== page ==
Cutting up the Bible

Thomas Jefferson thought it was hard to read the Bible because there were so many unbelievable things in it, so he made a new one. He took the 4 gospels and literally cut everything supernatural out of it, creating his 46 page book Morals and Teachings of Jesus of Nazereth. He said this in a letter to John Adams in 1813:

In extracting the pure principles which [Jesus] taught, we should have to strip off the artificial vestments in which they have been muffled…I have performed this operation for my own use, by cutting verse by verse out of the printed book, and arranging the matter which is evidently [Christ’s], which is as easily distinguishable as diamonds in a dunghill.”

Jefferson liked the morals of the Bible, but didn’t really like the Bible itself. I think this is a problem for lots of reasons, but this is the one I want to address in these three posts: Jefferson thought it was hard to read the Bible because it was wrong and he needed to cut things out of it to make it right, but the Bible’s answer is that it is hard to read because we are wrong and it needs to cut things out of us to make us right. You might say, of course that is what the Bible’s answer is, it is speaking of itself. But look at what Jefferson did closer and it begins to unravel.

The prerequisite for doing what Jefferson did was attaining a certain height of knowledge from which he can look down and discern right from wrong as he looked at the Bible, from which he would be able to separate that “diamonds from the dung.” That is exactly what he was claiming with his scissors, that he had reached this height of omniscience. That is what every culture thinks, whether it be 18th century Enlightenment, Easter Buddhism, the worldview of the American New Age spirituality, Postmodernism, etc. Every worldview and every culture thinks it’s finally hit on the truth, and every culture is wrong.

No culture in any time period has had a stranglehold on truth. If this is true of a culture, it is certainly true of an individual. Jefferson wasn’t speaking out of omniscience, he was just speaking from cultural arrogance. He was a product of humanistic (counting man as the center of all things), rationalistic (all things can be known through the reason) Enlightenment thinking which discounted the supernatural from the beginning. He made the mistake of assuming the boundaries of his knowledge were the boundaries of all knowledge and he cut out what didn’t fit his preconceptions.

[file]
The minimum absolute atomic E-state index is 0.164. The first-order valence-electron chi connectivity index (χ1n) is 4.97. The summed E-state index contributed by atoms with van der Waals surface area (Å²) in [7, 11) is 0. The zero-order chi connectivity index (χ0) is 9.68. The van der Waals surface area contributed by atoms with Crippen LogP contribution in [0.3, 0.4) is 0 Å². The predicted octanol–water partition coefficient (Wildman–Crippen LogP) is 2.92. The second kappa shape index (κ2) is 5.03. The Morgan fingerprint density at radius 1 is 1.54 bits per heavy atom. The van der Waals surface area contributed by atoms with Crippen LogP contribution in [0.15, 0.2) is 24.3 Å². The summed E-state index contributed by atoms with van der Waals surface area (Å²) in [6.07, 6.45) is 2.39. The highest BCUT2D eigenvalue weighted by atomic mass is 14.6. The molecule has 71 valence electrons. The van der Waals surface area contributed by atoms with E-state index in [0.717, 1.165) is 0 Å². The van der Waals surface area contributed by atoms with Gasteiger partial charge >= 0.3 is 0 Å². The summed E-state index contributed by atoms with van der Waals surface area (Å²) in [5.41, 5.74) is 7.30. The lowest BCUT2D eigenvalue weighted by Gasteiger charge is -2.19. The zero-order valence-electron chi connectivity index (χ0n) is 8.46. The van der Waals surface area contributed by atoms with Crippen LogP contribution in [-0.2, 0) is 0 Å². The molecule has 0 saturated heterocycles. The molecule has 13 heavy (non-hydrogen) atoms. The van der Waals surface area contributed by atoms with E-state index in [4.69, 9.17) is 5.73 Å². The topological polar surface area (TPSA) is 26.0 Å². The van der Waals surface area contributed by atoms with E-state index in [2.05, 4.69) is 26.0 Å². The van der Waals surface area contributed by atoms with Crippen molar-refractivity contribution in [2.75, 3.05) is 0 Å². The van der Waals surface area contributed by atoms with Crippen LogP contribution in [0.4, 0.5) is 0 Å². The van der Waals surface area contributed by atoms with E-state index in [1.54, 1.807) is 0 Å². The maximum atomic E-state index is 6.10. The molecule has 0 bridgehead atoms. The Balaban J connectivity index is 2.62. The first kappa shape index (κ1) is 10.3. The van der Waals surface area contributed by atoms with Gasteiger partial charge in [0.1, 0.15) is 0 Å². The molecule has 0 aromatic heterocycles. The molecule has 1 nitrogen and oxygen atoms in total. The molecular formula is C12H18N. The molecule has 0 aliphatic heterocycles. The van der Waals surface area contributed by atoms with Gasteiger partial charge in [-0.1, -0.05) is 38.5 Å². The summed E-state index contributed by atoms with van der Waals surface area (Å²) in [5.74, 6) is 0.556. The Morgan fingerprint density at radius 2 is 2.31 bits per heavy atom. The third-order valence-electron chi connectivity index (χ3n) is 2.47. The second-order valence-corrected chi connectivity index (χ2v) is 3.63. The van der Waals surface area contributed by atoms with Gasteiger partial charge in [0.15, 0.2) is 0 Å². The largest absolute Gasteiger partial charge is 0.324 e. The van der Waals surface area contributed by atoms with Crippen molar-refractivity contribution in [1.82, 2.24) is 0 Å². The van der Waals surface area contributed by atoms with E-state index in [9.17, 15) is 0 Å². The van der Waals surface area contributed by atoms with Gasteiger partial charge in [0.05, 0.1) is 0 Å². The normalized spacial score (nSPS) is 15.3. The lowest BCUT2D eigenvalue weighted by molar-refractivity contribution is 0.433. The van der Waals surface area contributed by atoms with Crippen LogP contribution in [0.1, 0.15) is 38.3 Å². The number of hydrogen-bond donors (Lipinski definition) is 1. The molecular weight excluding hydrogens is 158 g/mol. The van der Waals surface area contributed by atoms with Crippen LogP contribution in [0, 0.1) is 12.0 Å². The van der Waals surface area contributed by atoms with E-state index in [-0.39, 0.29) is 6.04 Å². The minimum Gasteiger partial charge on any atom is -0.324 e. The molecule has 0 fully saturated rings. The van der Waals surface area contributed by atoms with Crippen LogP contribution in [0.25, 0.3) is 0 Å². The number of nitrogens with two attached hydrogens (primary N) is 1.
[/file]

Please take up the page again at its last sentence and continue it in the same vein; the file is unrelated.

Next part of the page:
What of the Bible’s answer to the question “Why is it hard to read the Bible?” It says that the Bible itself is not what is wrong, but it is we who read it that need correction. The truth of this answer is in its humility and its realism. It’s humble because it recognizes that no one culture or individual is omniscient. If we are too see beyond the horizon we need someone from that country to return from there and describe it to us. There is always much we do not know. It is realistic because it assumes that we don’t want to hear what we don’t want to hear. The engine of censorship doesn’t’ stop just because we are reading the Bible.

So what needs to be re-thought? Rather than scissors, we ought to approach the Bible with that same humility and realism, living with the questions and holding out the possibility that it may be we who are wrong, not the Bible.

[Series: Rethink the Bible (2), Rethink the Bible (3)]

Post a Comment

Your email is never published nor shared. Required fields are marked *

You may use these HTML tags and attributes <a href="" title=""> <abbr title=""> <acronym title=""> <b> <blockquote cite=""> <cite> <code> <del datetime=""> <em> <i> <q cite=""> <s> <strike> <strong>